The New York Stem Cell Foundation (NYSCF) and Beyond Batten Disease Foundation (BBDF) today announce the availability of a unique and comprehensive collection of juvenile Batten (CLN3) disease induced pluripotent stem (iPS) cells. The two organizations partnered to develop this resource for scientists around the world. The collection is a key example of BBDF's strategy to advance therapy development for Batten disease by creating and disseminating cutting-edge tools and other resources with game-changing potential.
The collection comprises stem cell lines from 24 individuals including affected patients and family members. Included are stem cell lines from patients matched with cell lines from both parents and other family members. The collection is currently being expanded and eventually will include more patient lines, isogenic controls, and parental carriers. The collection is available for academic researchers focused on the root cause of neurodegeneration in Batten and related illnesses as well as industry experts for screening libraries of promising compounds to treat disease. Other diseases that display alterations in the CLN3 gene and whose treatments could be advanced by using this collection include frontotemporal dementia, Parkinson's disease, inherited blindness and certain cancers.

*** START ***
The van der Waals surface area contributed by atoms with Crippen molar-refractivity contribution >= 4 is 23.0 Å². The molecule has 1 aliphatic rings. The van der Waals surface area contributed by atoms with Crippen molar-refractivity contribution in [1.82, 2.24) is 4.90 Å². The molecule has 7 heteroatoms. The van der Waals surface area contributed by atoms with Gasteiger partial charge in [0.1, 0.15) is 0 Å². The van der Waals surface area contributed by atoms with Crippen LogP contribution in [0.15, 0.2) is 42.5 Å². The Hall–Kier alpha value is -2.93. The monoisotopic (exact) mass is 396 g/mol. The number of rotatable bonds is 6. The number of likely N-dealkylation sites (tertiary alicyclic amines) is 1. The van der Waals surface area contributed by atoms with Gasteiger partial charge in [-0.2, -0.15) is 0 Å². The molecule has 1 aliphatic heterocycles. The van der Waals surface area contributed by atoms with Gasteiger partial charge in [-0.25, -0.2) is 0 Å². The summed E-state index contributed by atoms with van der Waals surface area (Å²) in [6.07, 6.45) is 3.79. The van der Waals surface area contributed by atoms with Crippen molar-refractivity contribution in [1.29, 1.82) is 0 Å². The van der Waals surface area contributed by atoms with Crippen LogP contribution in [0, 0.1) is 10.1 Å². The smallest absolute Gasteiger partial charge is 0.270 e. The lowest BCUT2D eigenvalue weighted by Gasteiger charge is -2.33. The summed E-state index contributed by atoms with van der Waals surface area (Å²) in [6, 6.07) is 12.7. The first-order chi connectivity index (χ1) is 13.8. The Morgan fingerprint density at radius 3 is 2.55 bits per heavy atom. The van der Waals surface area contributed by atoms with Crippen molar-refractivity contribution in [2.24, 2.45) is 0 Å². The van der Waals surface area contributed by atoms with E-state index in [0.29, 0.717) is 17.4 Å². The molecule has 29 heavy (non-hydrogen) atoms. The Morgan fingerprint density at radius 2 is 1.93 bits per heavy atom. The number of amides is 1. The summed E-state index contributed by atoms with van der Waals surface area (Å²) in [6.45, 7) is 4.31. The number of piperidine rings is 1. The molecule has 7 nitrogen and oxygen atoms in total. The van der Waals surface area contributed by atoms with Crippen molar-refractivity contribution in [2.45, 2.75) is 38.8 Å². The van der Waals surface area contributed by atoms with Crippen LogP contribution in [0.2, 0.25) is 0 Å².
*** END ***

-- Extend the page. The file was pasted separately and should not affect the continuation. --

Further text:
"This partnership resulted in the largest ever collection of stem cell models of juvenile Batten disease, giving researchers around the world an unprecedented opportunity to study how the disease develops, speeding research towards a cure," said Susan L. Solomon, NYSCF Chief Executive Officer.
NYSCF scientists created the collection from skin samples (fibroblast cells) using the NYSCF Global Stem Cell ArrayTM, an automated robotic technology that standardizes and scales stem cell production and differentiation, enabling the manufacture and analysis of large numbers of identical cells. More information can be found about the Array at http://www.nyscf.org/array.
"Thus far, efforts to study juvenile Batten disease have used rodent models or human skin cells, neither of which accurately mimic the disease in the brain, leaving researchers without a solid platform for testing drugs that prevent, halt, or reverse its progression," said Danielle M. Kerkovich, Ph.D., BBDF Principal Scientist.
For a list of stem cell lines available and information on acquiring the cell lines, visit http://www.nyscf.org/repository. Additional lines are in development, including isogenic controls of currently available lines and genetically-engineered mutants. These will be made available on an ongoing basis when completed.
Over 40 different errors (mutations) in the CLN3 gene have been attributed to juvenile Batten disease. Initial symptoms typically begin with progressive vision loss, followed by personality changes, behavioral problems, and slowed learning. These symptoms are followed by seizures and loss of motor functions, eventually resulting in wheelchair use and premature death. Psychiatric symptoms can develop at any point during the disease.
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